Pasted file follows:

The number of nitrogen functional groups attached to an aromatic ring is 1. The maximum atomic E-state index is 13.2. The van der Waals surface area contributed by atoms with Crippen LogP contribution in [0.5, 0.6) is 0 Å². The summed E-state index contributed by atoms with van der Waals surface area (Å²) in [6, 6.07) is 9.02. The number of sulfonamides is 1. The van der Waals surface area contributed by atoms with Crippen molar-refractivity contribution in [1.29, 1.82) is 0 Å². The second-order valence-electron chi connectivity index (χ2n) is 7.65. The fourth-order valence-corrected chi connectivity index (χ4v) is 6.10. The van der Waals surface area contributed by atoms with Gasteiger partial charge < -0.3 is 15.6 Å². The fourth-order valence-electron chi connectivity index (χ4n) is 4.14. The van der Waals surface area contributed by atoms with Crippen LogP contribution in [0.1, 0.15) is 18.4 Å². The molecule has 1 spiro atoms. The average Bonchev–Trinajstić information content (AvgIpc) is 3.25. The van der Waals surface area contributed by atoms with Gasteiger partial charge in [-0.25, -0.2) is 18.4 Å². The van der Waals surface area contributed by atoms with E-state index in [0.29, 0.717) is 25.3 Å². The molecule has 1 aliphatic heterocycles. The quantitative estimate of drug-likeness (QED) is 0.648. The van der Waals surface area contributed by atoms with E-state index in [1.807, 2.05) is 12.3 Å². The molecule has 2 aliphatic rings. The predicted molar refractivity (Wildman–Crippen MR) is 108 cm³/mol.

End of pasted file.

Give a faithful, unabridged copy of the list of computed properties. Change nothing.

The number of nitrogen functional groups attached to an aromatic ring is 1. The maximum atomic E-state index is 13.2. The van der Waals surface area contributed by atoms with Crippen LogP contribution in [0.5, 0.6) is 0 Å². The summed E-state index contributed by atoms with van der Waals surface area (Å²) in [6, 6.07) is 9.02. The number of sulfonamides is 1. The van der Waals surface area contributed by atoms with Crippen molar-refractivity contribution in [1.29, 1.82) is 0 Å². The second-order valence-electron chi connectivity index (χ2n) is 7.65. The fourth-order valence-corrected chi connectivity index (χ4v) is 6.10. The van der Waals surface area contributed by atoms with Gasteiger partial charge < -0.3 is 15.6 Å². The fourth-order valence-electron chi connectivity index (χ4n) is 4.14. The van der Waals surface area contributed by atoms with Crippen LogP contribution in [0.1, 0.15) is 18.4 Å². The molecule has 1 spiro atoms. The average Bonchev–Trinajstić information content (AvgIpc) is 3.25. The van der Waals surface area contributed by atoms with Gasteiger partial charge in [-0.25, -0.2) is 18.4 Å². The van der Waals surface area contributed by atoms with E-state index in [0.29, 0.717) is 25.3 Å². The molecule has 1 aliphatic heterocycles. The quantitative estimate of drug-likeness (QED) is 0.648. The van der Waals surface area contributed by atoms with E-state index in [1.807, 2.05) is 12.3 Å². The molecule has 2 aliphatic rings. The predicted molar refractivity (Wildman–Crippen MR) is 108 cm³/mol.